As one of a dwindling number of people who still read paper
print versions of our electronics trade magazines, I find it more convenient to scan for noteworthy
new products and articles to report about on RF Cafe. I tear out pages and put them a stack for eventual
reference. The April 2016 issue of Microwaves & RF
had a feature on a new line of Raychem (TE Connectivity) heat-shrink
matched-impedance splices. I have used Raychem's heat-shrink splices for many decades
on standard signal and power wire in cases where it was more convenient that soldering the joint, cleaning
it, and then sliding a section of heat-shrink tubing over it. The only disadvantage of a Raychem type
splice is the cost and it is a little bulkier than the other way.
I cannot ever recall an instance where I spliced a coaxial cable rather than replace the entire length.
There have been times when the coax was laced into a harness assembly and replacing it was a real pain
in the posterior, especially since it was in the back of a row of equipment racks with no easy access.
Having had these new matched-impedance splices from Raychem would have been real nice.
It appears for now the splice kit is only available for
RG-393 coaxial cable, which
is a 50 Ω, 0.39-inch diameter cable rated to around 6 GHz. The advertised impedance match
tolerance is +10%/-3% (VSWR range of 1.03:1 to 1.10:1).
Per TE Connectivity's website:
"TE Connectivity Ltd. (TE) (NYSE: TEL), a world leader in connectivity
and sensors, announced its Raychem matched impedance splices for aerospace applications. Designed to
comply with MIL-PRF-32517 standard, the splices solve the problem of costly removal and replacement
of damaged coaxial cable by allowing fast, easy in situ repairs that maintain characteristic impedance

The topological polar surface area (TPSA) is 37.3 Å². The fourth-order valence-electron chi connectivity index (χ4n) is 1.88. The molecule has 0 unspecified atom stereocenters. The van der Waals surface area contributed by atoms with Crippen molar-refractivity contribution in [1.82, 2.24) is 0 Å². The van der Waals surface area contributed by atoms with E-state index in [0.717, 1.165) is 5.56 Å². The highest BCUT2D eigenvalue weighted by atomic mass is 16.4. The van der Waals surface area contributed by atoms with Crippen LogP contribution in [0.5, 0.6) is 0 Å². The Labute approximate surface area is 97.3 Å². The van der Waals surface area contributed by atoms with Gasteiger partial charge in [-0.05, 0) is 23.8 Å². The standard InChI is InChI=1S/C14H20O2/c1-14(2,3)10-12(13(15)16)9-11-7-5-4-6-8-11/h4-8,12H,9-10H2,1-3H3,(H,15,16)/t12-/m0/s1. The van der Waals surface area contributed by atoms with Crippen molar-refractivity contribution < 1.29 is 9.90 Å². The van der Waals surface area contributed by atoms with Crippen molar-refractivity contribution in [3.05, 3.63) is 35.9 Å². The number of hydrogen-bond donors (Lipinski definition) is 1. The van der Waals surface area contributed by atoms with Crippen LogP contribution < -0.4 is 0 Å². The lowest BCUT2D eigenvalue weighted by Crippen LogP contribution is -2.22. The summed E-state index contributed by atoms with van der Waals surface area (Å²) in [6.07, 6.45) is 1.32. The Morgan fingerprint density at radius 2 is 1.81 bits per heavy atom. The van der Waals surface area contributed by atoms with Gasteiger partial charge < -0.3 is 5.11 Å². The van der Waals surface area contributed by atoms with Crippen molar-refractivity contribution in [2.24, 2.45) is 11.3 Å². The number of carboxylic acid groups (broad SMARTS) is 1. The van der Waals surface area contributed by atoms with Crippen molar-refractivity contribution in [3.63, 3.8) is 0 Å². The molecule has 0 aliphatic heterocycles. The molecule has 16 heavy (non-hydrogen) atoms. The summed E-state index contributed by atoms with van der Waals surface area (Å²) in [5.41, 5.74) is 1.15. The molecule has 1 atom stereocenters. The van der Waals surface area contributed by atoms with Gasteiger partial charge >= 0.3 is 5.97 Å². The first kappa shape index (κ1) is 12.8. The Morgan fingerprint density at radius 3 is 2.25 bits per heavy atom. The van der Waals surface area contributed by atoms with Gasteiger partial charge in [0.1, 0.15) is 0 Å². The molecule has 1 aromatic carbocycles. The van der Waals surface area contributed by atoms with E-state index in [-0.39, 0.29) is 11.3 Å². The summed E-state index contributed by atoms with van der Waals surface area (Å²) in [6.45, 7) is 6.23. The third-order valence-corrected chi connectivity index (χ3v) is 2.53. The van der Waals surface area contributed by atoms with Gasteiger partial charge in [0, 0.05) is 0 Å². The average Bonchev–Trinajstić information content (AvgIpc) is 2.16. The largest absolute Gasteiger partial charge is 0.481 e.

and other electrical properties of the system.
Coaxial cables are used extensively within aerospace and avionics systems, yet there has been no
effective solution to repair such cables damaged during operational use. Until now, any affected cables
within the airframe had to be disconnected, removed and then replaced, which was both time-consuming
'Our engineers have developed a solution that addresses this common challenge by matching the characteristic
impedance of the cable itself and offering the greater capability of in situ repair,' said Janeann Avants,
product manager, Global Aerospace, Defense & Marine, TE Connectivity. 'Our Raychem matched impedance
splices reduce the time and effort needed for repairs and lessen the number of cables that need to be
TE's new Raychem matched impedance splices are designed for the harsh environments of military and
commercial aerospace applications and are well suited for extreme temperatures, high vibration, high
EMI and corrosive environments. The splice contains three components: a hexagonal crimp barrel for the
center conductors, a dielectric shell that helps maintain cable geometry for impedance control, and
a heat-shrinkable SolderShield splice that both terminates the cable’s shield and provides sealing to
protect the splice environmentally."
Raychem Matched-Impedance Splices brochure here.
About TE Connectivity
"TE Connectivity (NYSE: TEL) is a $12 billion global technology leader. Our connectivity and sensor
solutions are essential in today’s increasingly connected world. We collaborate with engineers to transform
their concepts into creations – redefining what’s possible using intelligent, efficient and high-performing
TE products and solutions proven in harsh environments. Our 72,000 people, including over 7,000 engineers,
partner with customers in close to 150 countries across a wide range of industries. We believe EVERY
The inventions and products featured on these pages were chosen either for their uniqueness in the RF engineering realm, or are simply awesome
(or ridiculous) enough to warrant an appearance.
All Featured Product Archive Pages:
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3 | 4 | 5 |
6 | 7 | 8 |
9 | 10 | 11
| 12 | | 13 | 14
| 15 | 16 | 17
| 18 | 19 | 20
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Posted August 19, 2016